ValueSpeak
A Weekly Column
By Joseph Walker

MOVING FORWARD BY LOOKING BACK

It was almost an incident.

Looking back, it could have been huge. A real day-wrecker-if not life-altering.

Thankfully, it was a near miss. No incident. And that's hardly incidental.

We were coming home from my sister's house late last Saturday night. Turning onto the freeway on-ramp, we found ourselves trapped behind a big, slow-moving ice cream truck. Now, I like to think of myself as a fairly calm, patient, reasonable person. But I do have a tendency to get a little . . . well, you know . . . crazy behind the wheel of the family van. Especially when I'm trapped behind big, slow-moving trucks.

So my first impulse was to swerve around this truck even though there wasn't really an appropriate lane in which I could safely do so. My hands gripped the steering wheel, and I started into the swerve motion. And then I hesitated. I'm not exactly sure why. It wasn't because I saw the little car coming up so quickly behind me, because I didn't. I didn't pick him up in my rear view mirror or in my side mirror, because to tell you the truth I didn't really look in either place.

And yes, I know how frightening it is that I was about to swerve around a slow-moving truck on a single-lane freeway on-ramp without looking back. I told you-I get a little crazy.

Even more frightening is the fact that the driver of the little car behind me evidently gets even crazier than I do. He roared around me just as I was tensing up to swing out around the truck. Thankfully, I hesitated long enough to catch a glimpse of his headlights out of the corner of my left eye. If I had acted on my initial impulse to swerve . . . well, it could have been ugly.

You can bet that I've made a mental note to look back before I swerve from now on. In fact, as I've reflected on the incident-or non-incident, if you will-I've decided that "looking back" is a pretty good idea in many different contexts.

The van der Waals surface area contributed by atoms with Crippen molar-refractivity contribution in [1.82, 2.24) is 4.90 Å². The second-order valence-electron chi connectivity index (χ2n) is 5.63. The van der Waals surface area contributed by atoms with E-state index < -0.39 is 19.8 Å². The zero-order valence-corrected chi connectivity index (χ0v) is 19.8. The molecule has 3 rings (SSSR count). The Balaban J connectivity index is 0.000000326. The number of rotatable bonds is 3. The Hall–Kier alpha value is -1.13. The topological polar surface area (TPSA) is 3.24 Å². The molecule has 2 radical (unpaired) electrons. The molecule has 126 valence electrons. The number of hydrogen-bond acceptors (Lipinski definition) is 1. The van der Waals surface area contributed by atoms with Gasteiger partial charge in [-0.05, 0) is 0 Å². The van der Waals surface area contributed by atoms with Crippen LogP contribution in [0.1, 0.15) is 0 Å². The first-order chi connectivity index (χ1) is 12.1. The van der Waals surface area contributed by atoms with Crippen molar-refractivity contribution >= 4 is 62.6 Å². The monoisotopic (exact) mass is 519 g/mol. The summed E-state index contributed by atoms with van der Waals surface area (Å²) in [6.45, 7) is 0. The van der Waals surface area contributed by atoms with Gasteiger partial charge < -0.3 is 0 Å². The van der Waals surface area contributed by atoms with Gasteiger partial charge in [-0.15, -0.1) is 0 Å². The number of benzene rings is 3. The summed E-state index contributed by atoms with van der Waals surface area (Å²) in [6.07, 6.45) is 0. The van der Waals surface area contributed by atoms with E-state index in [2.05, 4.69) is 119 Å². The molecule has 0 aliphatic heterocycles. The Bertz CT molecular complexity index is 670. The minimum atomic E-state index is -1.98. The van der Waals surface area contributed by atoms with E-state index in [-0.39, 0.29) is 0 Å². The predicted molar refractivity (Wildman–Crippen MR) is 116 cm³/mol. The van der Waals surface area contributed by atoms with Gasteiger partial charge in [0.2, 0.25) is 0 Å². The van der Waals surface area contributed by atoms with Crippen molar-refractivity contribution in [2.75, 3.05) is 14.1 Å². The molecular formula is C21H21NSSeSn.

That's a new concept for me. I'm sort of a forward-looking, keep-a-goin', don't-stop-now- we're-almost-there kind of guy. I tend to not look back, largely because I'm also the kind of guy who makes lots of mistakes, and looking back only reminds me of the dumb things I've done. Like the time I gave Dad's car keys and credit card to my 14-year-old nephew and told him to drive Dad's car down to the gas station and fill it up. When my Dad and my big sister heard about it . . .

Uh . . . on second thought, I'd just as soon not look back on that.

Still, you get the idea. Even painfully embarrassing memories like that one can be good to revisit from time to time, as long as we're prepared to apply the lessons we've learned from those experiences to present and future choices. That's how we learn. And grow. And develop. And avoid getting yelled at by our Dad AND our big sister.

Looking back can be a healthy exercise for individuals, families, communities and nations. It helps to keep us grounded to our principles and values. It helps to keep us focused on our original goals and ideals. Pausing to look back at where we've been and what we did gives us the opportunity to remember where we were and why we did what we did, and that can help us to move forward with greater clarity, purpose and vision.

While helping us to avoid certain . . . you know . . . incidents.

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--- © Joseph Walker

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Look for Joe's book, "How Can You Mend a Broken Spleen? Home Remedies for an Ailing World." It is available on-line through www.Amazon.com and barnesandnoble.com.